If you've been as busy as I have, you've probably asked Santa to bring extra hours in every day. But just in case he doesn't come through, I have a plan:
First, I went through my files. Yes, ALL my files. Almost a hundred story ideas, all at various stages of development. If a manuscript had no hope of selling, even if it hadn't been submitted and rejected, it took a short flight straight into the trash can.
That left me with about two dozen stories, some fully-fleshed out, others just topics I felt could be turned into salable novel plots. I gave each a thorough read, to determine which might sell in today's market...and which cannot...and a few more files sailed into the already-full garbage pile.
Next I sorted through the remaining six story outlines, and put them in 'easiest to complete and submit' order, so that on January 2, 2007, I can perch on my purple exercise ball, fingertips curled above the keyboard, and dig in on 'the story of my heart' (working title "Defiance").
Make no mistake: The "Defiance" characters and storyline fits today's publishing trends. I see no point in making a difficult job even harder. I mean, why put time, effort, and energy into a book nobody but me wants to read! (The fact that I can write about a couple of my favorite topics, and wrap character traits around my favorite (and least favorite) personality types is a 'plus'....)
Yeah, I'll put my 'all' into "Defiance", and when I believe it's ready, I'll submit the synopsis and first three chapters. And before editors' fingers ever turn the pages, I'll be hard at work on the second story in my short-stack, "Tuxedo Bend".
I'm organized to a fault. If things aren't in order, I can't get anything done. Chaos--even a small amount--puts me into a never-ending tailspin of 'fix this' and 'do that'. In order to concentrate on a task at hand, my tiny brain needs to see and feel (and believe) all the ducks are in a row, all the T's are crossed, all the I's dotted.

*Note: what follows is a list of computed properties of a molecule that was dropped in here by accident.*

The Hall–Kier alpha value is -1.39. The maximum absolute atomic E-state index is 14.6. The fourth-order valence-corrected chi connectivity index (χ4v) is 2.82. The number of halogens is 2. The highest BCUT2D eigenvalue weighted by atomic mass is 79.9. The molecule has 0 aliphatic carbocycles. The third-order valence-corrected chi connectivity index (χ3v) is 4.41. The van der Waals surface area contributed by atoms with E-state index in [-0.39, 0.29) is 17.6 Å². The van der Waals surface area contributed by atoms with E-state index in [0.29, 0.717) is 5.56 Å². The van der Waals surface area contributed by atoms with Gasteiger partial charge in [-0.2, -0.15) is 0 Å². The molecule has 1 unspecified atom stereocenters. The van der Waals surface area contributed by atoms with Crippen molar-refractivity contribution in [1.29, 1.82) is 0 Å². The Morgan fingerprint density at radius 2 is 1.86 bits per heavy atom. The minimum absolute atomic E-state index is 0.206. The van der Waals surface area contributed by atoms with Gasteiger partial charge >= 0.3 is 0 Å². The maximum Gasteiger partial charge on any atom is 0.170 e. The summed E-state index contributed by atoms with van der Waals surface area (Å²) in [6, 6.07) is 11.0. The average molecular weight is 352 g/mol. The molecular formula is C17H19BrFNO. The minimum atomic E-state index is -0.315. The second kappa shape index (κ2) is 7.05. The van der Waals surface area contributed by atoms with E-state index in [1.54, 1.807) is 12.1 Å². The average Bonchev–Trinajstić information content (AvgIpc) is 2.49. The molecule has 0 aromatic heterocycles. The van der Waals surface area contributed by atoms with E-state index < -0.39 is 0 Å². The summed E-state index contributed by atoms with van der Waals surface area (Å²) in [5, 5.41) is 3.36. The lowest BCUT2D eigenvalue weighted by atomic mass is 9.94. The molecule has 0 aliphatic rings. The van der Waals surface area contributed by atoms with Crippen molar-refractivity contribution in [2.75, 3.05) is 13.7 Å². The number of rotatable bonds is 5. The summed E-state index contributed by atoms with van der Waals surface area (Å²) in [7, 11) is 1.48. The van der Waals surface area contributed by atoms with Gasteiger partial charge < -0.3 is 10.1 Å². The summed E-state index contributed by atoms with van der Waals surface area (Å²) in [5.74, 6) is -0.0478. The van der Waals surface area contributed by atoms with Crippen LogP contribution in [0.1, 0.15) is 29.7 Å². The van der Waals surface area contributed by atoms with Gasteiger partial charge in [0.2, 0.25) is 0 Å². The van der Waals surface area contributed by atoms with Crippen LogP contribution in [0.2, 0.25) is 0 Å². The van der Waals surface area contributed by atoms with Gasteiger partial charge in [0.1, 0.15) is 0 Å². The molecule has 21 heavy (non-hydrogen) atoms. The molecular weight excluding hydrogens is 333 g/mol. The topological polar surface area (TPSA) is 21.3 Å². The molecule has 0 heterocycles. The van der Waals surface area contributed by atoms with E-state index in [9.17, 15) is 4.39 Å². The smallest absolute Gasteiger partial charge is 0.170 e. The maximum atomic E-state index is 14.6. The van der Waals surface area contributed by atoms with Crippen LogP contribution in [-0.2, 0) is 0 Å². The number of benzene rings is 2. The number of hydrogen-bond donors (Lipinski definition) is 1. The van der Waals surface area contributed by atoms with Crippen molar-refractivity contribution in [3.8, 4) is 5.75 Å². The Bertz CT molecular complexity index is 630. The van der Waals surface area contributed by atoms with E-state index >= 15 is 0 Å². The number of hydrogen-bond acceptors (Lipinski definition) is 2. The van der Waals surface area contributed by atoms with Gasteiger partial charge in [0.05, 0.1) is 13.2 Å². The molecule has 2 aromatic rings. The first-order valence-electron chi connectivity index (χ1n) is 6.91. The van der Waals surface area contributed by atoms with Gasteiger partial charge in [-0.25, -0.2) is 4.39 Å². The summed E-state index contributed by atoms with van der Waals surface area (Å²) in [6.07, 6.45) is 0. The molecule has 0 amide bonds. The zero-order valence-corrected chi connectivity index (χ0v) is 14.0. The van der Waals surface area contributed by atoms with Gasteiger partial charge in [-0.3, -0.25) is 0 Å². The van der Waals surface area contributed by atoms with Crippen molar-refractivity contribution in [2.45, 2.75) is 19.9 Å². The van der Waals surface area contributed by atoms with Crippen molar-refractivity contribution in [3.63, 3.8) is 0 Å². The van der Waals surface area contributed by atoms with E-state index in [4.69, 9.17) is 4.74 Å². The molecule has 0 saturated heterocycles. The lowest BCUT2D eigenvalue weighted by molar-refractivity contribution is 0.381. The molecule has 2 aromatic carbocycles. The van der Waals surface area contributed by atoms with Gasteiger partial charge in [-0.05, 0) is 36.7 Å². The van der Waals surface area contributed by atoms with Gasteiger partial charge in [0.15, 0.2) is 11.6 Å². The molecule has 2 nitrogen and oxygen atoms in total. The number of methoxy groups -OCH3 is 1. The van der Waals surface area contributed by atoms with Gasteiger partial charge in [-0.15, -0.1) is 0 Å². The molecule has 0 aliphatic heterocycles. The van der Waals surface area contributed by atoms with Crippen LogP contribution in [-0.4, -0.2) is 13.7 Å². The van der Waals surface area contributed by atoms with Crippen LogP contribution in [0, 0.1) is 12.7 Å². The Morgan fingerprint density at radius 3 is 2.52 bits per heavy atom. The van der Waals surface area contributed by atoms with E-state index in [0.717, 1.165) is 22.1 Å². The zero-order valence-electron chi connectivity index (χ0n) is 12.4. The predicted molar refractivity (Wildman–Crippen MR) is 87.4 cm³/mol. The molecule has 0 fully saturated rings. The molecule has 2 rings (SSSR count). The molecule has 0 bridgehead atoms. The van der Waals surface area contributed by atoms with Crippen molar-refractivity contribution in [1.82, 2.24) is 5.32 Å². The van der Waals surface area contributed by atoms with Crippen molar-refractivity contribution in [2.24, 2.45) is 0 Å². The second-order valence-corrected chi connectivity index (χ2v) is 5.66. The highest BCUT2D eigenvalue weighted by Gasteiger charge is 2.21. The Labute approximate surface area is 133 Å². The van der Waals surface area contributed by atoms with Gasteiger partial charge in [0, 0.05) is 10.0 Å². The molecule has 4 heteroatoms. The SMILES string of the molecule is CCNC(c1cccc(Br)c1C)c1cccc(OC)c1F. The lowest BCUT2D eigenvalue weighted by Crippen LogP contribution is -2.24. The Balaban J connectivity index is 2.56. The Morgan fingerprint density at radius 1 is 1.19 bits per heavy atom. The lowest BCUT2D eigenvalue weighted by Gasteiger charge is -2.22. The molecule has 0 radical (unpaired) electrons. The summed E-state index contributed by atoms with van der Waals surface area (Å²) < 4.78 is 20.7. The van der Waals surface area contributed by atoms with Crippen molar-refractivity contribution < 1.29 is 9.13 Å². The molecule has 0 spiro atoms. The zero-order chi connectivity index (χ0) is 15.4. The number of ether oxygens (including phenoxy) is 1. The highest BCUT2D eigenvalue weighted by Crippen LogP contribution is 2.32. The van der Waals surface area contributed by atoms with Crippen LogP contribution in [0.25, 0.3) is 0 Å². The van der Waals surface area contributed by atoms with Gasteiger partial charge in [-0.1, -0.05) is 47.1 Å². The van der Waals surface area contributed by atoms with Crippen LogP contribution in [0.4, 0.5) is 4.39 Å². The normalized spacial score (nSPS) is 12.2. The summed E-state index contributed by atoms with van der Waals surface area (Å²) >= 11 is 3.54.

There's no turning back; I dragged pounds of paper to the curb and cringed as two big guys hefted the can into the back of the trash truck. Maybe the rats and roaches at the landfill will enjoy reading what no agent or editor ever had.... As the squealing, grinding gears of the vehicle moved down the road, I found myself relaxing. Smiling at my new-found freedom....
Each manuscript DISproved the 'out of sight, out of mind' adage. I thought of them every day, sometimes more than once a day: Could a few be rewritten? (If so, which?) Could I weave elements of one novel into the plotline of another? Might 'this' character perform better in 'that' story? Knowing they were as gone as last year's Christmas fruitcake opened my mind in a brand new way.
As an avid gardeners, I know that sometimes, when a plant malingers, harsh pruning is in order. Lopping dead stuff off, whacking back to the original plant is the only way to get back to healthy green chutes and big fragrant blooms I once enjoyed.
I'm sure you see where I'm going with this.... Cutting those dead, never-salable stories from my files made room for stronger ideas that will bear publishable fruit.
My advice to you? Instead of asking Santa to deliver more hours in the day as your Christmas gift, ask for 3 uninterrupted hours you can use to prune YOUR files. I promise...it'll be a gift that keeps on giving, for the space you'll create in your office will cry out to the Universe "Fill me!"...and new ideas will appear like magic beneath your Christmas tree....
I'll close by wishing you a merry Christmas, a happy Hannuka, a wonderful 'whatever you celebrate' during this holiday season. And may 2007 allow you to meet all your goals, and let you see at least a few of your dreams come true.
All my best, Loree